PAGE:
Out with the old, in with the new
Depending on your preferences, 2016 was either pretty good or pretty bad. If you had a boat capable of fishing in the ocean it was pretty good. If, like me, your fishing was restricted to a 16-foot boat, the beach or the inlet, you didn’t have much fun.
My biggest disappointment was the lack of big croaker and spot in the Lewes-Rehoboth Canal. Those fish provided me with lots of good fishing over the past few years, but not in 2016. The flounder run in the canal was nothing to write home about, although some keepers were caught, just not by me.
I did have a couple of good trips to the Ice Breakers and the Outer Wall, where I caught a fair number of kings. The same area produced small trout, as did many other locations in the bay. It will be interesting to see if the trout return in 2017 after having grown a bit larger.
There was a decent run of big blues during the spring. While not as large or as long as the run in 2015, it was still good to see them. They left behind lots of young-of-the-year blues that pestered the small baitfish to death all summer.
The majority of the flounder caught in Delaware were taken from the ocean. The Old Grounds saw excellent fishing over the rough bottom, and the ocean reef sites also held fish. The few times I hitched a ride on a friend’s boat, I did catch my share of flatfish. I was also able to put some keeper sea bass in the box.
Over the years, I have seen the flounder fishing move from the Delaware Bay and the Inland Bays to the ocean. Last year, this migration was all but total as both the Inland Bays and the Delaware Bay were pretty much devoid of flounder.
In my opinion, this shift of the flounder population has been caused by the warming of the waters. There can be no doubt that the water has gotten warmer, not only affecting the flounder, but also sheepshead, spadefish and triggerfish. The last three species are recent arrivals from the south. While my memory only goes back to the 1940s, I have spoken with others who go back even further, and no one remembers catching any of those three fish until the last few years.
Black sea bass showed up in good numbers whenever the season was open. It was great to see them at the Old Grounds during the summer, and over inshore reefs and wrecks in the spring and fall.
Offshore action was good. Plenty of tuna, marlin, dolphin and wahoo to please that segment of the fishery. I made one trip to the Wilmington Canyon and the boat went 3-for-3 on white marlin.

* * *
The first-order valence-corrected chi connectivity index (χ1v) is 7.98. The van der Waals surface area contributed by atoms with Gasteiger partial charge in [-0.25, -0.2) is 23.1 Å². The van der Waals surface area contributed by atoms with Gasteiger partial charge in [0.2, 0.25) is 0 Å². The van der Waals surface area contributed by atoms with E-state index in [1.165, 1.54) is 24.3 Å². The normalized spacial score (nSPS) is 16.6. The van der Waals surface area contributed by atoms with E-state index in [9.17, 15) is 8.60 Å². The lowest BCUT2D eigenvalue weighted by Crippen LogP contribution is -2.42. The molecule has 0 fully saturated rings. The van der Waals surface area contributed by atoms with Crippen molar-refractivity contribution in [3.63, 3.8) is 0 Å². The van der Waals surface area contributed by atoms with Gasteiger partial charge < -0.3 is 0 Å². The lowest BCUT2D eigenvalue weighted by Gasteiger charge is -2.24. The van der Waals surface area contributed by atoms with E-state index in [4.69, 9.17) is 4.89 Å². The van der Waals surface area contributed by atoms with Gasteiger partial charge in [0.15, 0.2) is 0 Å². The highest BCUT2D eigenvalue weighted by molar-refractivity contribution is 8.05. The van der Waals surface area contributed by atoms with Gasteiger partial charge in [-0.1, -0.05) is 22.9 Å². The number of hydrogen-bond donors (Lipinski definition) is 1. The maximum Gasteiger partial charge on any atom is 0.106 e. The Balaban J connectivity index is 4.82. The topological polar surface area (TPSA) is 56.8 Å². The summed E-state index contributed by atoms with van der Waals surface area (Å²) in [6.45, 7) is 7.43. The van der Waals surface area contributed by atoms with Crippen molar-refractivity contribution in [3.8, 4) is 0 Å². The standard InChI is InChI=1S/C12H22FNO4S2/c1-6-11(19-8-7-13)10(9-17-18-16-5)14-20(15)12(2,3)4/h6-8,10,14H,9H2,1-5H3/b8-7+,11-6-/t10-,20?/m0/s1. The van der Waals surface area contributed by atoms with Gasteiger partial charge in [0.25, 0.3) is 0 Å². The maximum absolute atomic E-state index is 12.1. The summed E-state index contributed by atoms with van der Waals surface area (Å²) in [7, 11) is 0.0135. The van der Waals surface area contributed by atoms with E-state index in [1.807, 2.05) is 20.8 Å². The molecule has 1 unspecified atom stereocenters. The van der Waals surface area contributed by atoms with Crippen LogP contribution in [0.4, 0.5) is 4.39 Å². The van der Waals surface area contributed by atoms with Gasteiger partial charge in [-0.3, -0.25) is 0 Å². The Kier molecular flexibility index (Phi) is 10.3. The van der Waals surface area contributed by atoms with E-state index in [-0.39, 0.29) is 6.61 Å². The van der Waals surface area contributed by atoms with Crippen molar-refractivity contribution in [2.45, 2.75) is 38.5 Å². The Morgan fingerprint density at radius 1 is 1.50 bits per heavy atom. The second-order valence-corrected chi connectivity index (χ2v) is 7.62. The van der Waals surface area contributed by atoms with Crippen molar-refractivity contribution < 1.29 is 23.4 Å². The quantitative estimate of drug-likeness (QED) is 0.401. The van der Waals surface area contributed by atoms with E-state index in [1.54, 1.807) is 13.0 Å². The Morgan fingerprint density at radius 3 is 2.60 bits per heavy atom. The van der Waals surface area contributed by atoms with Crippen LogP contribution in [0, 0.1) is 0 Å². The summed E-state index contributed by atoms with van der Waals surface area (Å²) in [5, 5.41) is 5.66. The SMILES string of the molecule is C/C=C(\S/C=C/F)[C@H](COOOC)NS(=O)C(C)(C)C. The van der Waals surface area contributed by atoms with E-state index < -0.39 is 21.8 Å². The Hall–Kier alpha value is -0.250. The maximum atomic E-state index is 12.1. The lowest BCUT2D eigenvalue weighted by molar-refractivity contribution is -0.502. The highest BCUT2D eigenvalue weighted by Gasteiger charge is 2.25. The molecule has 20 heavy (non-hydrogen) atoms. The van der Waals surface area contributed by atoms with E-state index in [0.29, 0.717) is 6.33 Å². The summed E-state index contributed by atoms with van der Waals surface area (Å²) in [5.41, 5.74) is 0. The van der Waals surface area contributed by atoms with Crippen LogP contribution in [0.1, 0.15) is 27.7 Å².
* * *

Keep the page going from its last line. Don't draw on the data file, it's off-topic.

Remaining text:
The biggest changes for 2017 will not be the availability of fish, but the restrictions placed on fishing. There will be a major change in the flounder regulations, and this could put a big damper on participation. Right now we don’t know what these regulations will be, and there are a number of variables that could impact the final decision. I do think it is safe to say, no matter what the fishery managers come up with, flounder fishermen are not going to be happy.
With flounder fishing facing crippling regulations, I believe anglers will have to switch over to sheepshead, spadefish and triggerfish. All three of these species can be caught over Delaware Bay and inshore ocean structure, but it will take some getting used to. Wreck anchors, chum bags and small hooks will be needed to target these fish.
My personal wish is for the return of big croakers. While it would be nice to see them spread out from the bay to the ocean, if they only show up in the Lewes-Rehoboth Canal, I will be a happy camper.
The National Marine Fisheries Service will hold a public hearing about regulations for summer flounder Tuesday, Jan. 17, at the DNREC Auditorium, 89 Kings Hwy., Dover. The meeting will begin at 6 p.m., a time that will make it a bit difficult for folks who work for a living to drive down from Wilmington or up from Sussex County. Nevertheless, summer flounder are the most important recreational fish in the state so this is an important hearing. If you are unable to attend, I will be providing a summary of the hearing and how you can make you voice heard via email.
Not much change. Sea bass and tog have been caught when boats can reach ocean bottom structure. Sea bass season will close Dec. 31.